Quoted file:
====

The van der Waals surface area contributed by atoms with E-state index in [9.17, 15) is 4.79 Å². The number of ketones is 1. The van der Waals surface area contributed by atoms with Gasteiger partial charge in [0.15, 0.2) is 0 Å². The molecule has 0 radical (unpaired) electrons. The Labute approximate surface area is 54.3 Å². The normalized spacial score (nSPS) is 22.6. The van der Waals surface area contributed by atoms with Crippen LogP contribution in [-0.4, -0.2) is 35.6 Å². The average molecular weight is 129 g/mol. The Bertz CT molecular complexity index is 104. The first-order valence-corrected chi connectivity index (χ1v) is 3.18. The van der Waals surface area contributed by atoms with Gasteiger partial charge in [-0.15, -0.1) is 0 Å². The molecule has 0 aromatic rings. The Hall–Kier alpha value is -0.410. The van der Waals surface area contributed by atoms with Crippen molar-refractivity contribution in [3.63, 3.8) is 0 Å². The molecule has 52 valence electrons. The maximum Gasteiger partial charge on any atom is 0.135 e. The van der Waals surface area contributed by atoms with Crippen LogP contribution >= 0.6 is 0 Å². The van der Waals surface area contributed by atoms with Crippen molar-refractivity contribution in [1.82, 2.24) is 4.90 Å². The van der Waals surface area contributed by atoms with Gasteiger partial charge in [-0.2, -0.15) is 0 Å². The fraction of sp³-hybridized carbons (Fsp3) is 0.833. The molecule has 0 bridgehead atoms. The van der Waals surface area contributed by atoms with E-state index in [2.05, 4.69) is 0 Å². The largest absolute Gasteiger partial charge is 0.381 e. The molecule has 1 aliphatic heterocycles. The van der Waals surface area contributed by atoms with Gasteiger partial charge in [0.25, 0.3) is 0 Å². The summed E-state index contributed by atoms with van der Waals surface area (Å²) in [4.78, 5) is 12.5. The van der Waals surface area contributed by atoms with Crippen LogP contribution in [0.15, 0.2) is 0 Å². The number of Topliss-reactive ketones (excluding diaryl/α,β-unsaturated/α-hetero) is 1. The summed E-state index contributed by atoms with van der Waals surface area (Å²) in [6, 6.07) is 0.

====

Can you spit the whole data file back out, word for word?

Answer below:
The van der Waals surface area contributed by atoms with E-state index in [9.17, 15) is 4.79 Å². The number of ketones is 1. The van der Waals surface area contributed by atoms with Gasteiger partial charge in [0.15, 0.2) is 0 Å². The molecule has 0 radical (unpaired) electrons. The Labute approximate surface area is 54.3 Å². The normalized spacial score (nSPS) is 22.6. The van der Waals surface area contributed by atoms with Crippen LogP contribution in [-0.4, -0.2) is 35.6 Å². The average molecular weight is 129 g/mol. The Bertz CT molecular complexity index is 104. The first-order valence-corrected chi connectivity index (χ1v) is 3.18. The van der Waals surface area contributed by atoms with Gasteiger partial charge in [-0.15, -0.1) is 0 Å². The molecule has 0 aromatic rings. The Hall–Kier alpha value is -0.410. The van der Waals surface area contributed by atoms with Crippen molar-refractivity contribution in [3.63, 3.8) is 0 Å². The molecule has 52 valence electrons. The maximum Gasteiger partial charge on any atom is 0.135 e. The van der Waals surface area contributed by atoms with Crippen LogP contribution >= 0.6 is 0 Å². The van der Waals surface area contributed by atoms with Crippen molar-refractivity contribution in [1.82, 2.24) is 4.90 Å². The van der Waals surface area contributed by atoms with Gasteiger partial charge in [-0.2, -0.15) is 0 Å². The fraction of sp³-hybridized carbons (Fsp3) is 0.833. The molecule has 0 bridgehead atoms. The van der Waals surface area contributed by atoms with E-state index in [2.05, 4.69) is 0 Å². The largest absolute Gasteiger partial charge is 0.381 e. The molecule has 1 aliphatic heterocycles. The van der Waals surface area contributed by atoms with Gasteiger partial charge in [0.25, 0.3) is 0 Å². The summed E-state index contributed by atoms with van der Waals surface area (Å²) in [4.78, 5) is 12.5. The van der Waals surface area contributed by atoms with Crippen LogP contribution in [0.15, 0.2) is 0 Å². The number of Topliss-reactive ketones (excluding diaryl/α,β-unsaturated/α-hetero) is 1. The summed E-state index contributed by atoms with van der Waals surface area (Å²) in [6, 6.07) is 0.